Bank of the West
Bank of the West doesn’t offer anything extraordinary in its basic checking, savings or CD accounts, except for students. Some fees can be easy to avoid, but ones like overdraft are steep. The regional bank has retail branches only in Western states.
The bottom line
- Solid sign-up bonus (by March 3) but comparatively low returns on savings.
- Easy-to-waive monthly fees for basic checking and savings, but accounts earn little to no interest. Checking for students is really easy to get fee-free.
- Not many retail banking branches in most of the 19 states it covers. Its largest concentration is in California.
|Certificates of deposit|
Read on for more details about Bank of the West’s checking and savings accounts, CDs, customer experience and fees.
3.5 / 5.0
The sign-up bonus for opening a Bank of the West’s Easy Checking account is good, but you won’t earn any interest from the account itself. For that, you’d need to choose one of the bank’s other checking accounts. Even then, the rates range from only 0.01% to 0.06%, varying by state. Another downside is the limited ATM network, which consists of only about 600 ATMs nationwide.
On the plus side, Easy Checking gives you three ways to waive the bank’s $10 monthly fee. You can maintain a minimum of $1,000 as your monthly average balance, have a direct deposit of $250 or more each month, or make 10 or more monthly purchases with your bank debit card. If none of these works, you can at least shave $2 off the fee by enrolling in online banking and opting into online bank statements.
2.5 / 5.0
Bank of the West’s Classic Savings account earns just 0.01% APY in most states and 0.02% in Arizona, Utah and Wyoming, and there’s a $5 monthly fee. The bank waives the fee in three instances: for customers 18 or younger, those who keep an average balance of $300 a month, or Bank of the West checking customers who set up automatic transfers into their savings. Not all banks charge a monthly fee for savings accounts to begin with, and you may end up losing all interest earnings from fees.
Certificates of deposit
2.5 / 5.0
Bank of the West’s Flexible-Term CDs vary in length, but the rates aren’t as diverse. The annual percentage yield averages around 0.50% across states for 2-year CDs and not much better for 3- or 5-year terms. The CDs’ minimum opening deposit of $1,000 is reasonable, but you can find CDs with rates of 1% APY or higher with no minimum deposits at other banks.
4.0 / 5.0
You can easily navigate the bank’s homepage for different accounts, but the FAQ page is not readily visible or robust. Customer support is convenient thanks to the live chat feature on the site, a Twitter account for customer questions and extensive phone hours that stretch into weekends.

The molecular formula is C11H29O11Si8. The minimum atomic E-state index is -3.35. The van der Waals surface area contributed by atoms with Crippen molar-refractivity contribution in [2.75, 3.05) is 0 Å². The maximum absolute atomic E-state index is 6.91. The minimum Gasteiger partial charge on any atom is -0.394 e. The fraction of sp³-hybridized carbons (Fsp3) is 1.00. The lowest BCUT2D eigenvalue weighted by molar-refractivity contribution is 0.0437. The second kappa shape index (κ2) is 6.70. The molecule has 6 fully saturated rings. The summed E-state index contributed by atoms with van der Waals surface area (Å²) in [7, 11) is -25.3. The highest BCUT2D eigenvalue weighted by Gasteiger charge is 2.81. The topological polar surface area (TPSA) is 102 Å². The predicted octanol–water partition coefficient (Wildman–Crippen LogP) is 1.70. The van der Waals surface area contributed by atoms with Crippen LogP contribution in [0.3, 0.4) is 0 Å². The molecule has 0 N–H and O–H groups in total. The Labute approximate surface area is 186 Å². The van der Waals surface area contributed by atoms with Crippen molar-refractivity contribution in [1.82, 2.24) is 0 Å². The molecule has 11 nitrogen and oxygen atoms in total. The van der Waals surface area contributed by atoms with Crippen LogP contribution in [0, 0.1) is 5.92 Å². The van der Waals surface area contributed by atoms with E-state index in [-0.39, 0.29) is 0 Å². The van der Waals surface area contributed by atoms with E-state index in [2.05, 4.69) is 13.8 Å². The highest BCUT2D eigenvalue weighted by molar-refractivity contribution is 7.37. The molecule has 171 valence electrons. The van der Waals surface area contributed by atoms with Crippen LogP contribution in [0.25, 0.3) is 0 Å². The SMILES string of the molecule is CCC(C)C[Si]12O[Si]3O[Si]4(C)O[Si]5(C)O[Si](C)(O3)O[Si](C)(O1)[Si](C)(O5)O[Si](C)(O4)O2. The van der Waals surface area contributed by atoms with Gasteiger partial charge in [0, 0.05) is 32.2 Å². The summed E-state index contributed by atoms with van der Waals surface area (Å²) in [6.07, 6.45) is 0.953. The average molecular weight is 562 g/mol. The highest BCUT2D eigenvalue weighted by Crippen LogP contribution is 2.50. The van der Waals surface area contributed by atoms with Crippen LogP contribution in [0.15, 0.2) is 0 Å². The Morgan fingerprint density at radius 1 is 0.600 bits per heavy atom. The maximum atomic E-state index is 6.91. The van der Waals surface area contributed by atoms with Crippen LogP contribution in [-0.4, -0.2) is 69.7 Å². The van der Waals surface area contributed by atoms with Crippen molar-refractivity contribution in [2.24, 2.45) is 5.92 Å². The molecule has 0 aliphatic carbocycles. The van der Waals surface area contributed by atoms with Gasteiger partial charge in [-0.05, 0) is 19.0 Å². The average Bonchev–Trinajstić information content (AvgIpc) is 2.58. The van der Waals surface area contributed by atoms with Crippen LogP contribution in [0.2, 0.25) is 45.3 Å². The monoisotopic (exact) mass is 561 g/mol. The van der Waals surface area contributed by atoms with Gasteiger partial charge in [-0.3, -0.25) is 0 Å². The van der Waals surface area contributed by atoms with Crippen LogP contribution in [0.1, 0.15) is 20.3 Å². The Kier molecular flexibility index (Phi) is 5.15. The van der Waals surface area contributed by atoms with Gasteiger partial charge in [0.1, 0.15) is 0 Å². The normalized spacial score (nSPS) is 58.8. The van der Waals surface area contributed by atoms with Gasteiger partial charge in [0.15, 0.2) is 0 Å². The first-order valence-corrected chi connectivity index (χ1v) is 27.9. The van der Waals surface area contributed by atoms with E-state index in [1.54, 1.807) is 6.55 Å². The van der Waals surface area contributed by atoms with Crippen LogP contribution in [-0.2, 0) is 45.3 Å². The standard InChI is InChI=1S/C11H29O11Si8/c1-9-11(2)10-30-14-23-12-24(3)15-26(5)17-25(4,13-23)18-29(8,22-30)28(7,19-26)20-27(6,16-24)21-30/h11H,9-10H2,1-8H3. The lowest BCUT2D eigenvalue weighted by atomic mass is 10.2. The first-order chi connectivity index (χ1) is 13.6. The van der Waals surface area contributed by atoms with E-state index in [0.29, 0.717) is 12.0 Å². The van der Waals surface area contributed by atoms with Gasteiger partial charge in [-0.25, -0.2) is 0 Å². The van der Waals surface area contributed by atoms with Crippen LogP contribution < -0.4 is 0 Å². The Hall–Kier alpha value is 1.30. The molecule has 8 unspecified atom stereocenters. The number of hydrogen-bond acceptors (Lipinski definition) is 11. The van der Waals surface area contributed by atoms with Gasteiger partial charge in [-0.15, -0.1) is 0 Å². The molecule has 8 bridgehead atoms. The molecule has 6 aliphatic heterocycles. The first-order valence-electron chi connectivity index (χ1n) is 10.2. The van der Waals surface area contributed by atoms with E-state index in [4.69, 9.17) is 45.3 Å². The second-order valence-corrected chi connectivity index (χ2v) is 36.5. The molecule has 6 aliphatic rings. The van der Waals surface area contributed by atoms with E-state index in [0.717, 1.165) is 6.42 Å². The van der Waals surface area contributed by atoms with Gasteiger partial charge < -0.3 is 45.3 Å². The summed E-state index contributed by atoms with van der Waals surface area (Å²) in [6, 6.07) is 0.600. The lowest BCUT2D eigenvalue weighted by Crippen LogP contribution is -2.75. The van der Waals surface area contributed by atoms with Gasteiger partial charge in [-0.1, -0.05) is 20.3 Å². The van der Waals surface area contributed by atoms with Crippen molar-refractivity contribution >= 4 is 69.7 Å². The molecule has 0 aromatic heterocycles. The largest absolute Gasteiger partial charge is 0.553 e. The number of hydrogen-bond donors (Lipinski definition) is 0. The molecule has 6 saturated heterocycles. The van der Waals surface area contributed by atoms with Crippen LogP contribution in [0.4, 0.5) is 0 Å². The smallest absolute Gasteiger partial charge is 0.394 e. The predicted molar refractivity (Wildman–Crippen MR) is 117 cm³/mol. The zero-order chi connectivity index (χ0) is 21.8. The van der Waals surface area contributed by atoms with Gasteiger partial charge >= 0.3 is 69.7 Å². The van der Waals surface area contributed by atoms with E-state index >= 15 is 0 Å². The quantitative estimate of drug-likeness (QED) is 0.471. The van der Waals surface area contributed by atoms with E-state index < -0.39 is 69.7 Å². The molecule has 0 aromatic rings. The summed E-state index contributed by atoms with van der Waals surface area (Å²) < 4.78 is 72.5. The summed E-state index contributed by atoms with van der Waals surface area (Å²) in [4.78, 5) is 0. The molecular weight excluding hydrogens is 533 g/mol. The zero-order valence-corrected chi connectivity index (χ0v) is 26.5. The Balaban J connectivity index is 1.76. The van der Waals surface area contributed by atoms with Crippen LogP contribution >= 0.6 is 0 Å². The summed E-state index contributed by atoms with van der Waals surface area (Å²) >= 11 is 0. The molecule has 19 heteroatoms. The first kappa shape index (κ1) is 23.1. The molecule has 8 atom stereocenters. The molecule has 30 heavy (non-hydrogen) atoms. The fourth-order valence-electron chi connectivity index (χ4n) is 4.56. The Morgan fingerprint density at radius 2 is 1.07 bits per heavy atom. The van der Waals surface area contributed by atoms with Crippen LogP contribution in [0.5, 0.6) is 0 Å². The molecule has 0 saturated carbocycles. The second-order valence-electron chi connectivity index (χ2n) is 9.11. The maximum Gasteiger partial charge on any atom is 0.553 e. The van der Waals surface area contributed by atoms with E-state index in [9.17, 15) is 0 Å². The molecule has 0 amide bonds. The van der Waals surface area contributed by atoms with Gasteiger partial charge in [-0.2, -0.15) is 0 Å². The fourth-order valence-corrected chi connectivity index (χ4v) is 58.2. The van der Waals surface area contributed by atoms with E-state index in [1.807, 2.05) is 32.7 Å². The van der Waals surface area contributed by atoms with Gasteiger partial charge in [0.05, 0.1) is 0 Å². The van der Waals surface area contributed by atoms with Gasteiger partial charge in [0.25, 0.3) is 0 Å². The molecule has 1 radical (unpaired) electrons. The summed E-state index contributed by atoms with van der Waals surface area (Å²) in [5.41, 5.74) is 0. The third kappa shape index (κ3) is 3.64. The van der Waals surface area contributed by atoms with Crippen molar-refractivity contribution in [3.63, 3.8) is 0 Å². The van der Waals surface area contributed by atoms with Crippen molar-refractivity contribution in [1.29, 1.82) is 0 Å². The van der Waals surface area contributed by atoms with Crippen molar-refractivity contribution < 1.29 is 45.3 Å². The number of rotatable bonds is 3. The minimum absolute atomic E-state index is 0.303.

The current version of the mobile app, though, receives 1.5 of 5 stars on the iTunes app store and 3.4 stars on the Google Play store. As for physical locations, the bank’s network favors California heavily, with more than 200 branches, but few other states have more than 30 locations.
2.0 / 5.0
Overdraft fees vary by state, but the average cost is around $30 per item on the first day you overdraw. For any overdraft after that in the subsequent 12 months, the fee is $35 in most states. There’s a $12 fee for an alternative service, overdraft protection transfers. Those occur when the bank transfers money to your checking account from a linked savings or money market account to cover a purchase.
Not a gold mine, but good for some
Getting a Bank of the West checking or savings account isn’t a golden opportunity, considering the fees it charges, the generally low interest rates and its limited ATM network. But if you’re a student or a resident in California who wants to be able to visit a branch, you might find an account here that can serve you well.
Verified Jan. 30, 2017.
NerdWallet’s overall ratings for banks and credit unions are weighted averages of several categories: checking, savings, certificates of deposit or credit union share certificates, customer experience and overdraft fees.
Factors we consider, depending on the category, include rates and fees, ATM and branch access, account features and limits, user-facing technology, customer service and innovation.
The stars represent ratings from poor (one star) to excellent (five stars). Ratings are rounded to the nearest half-star.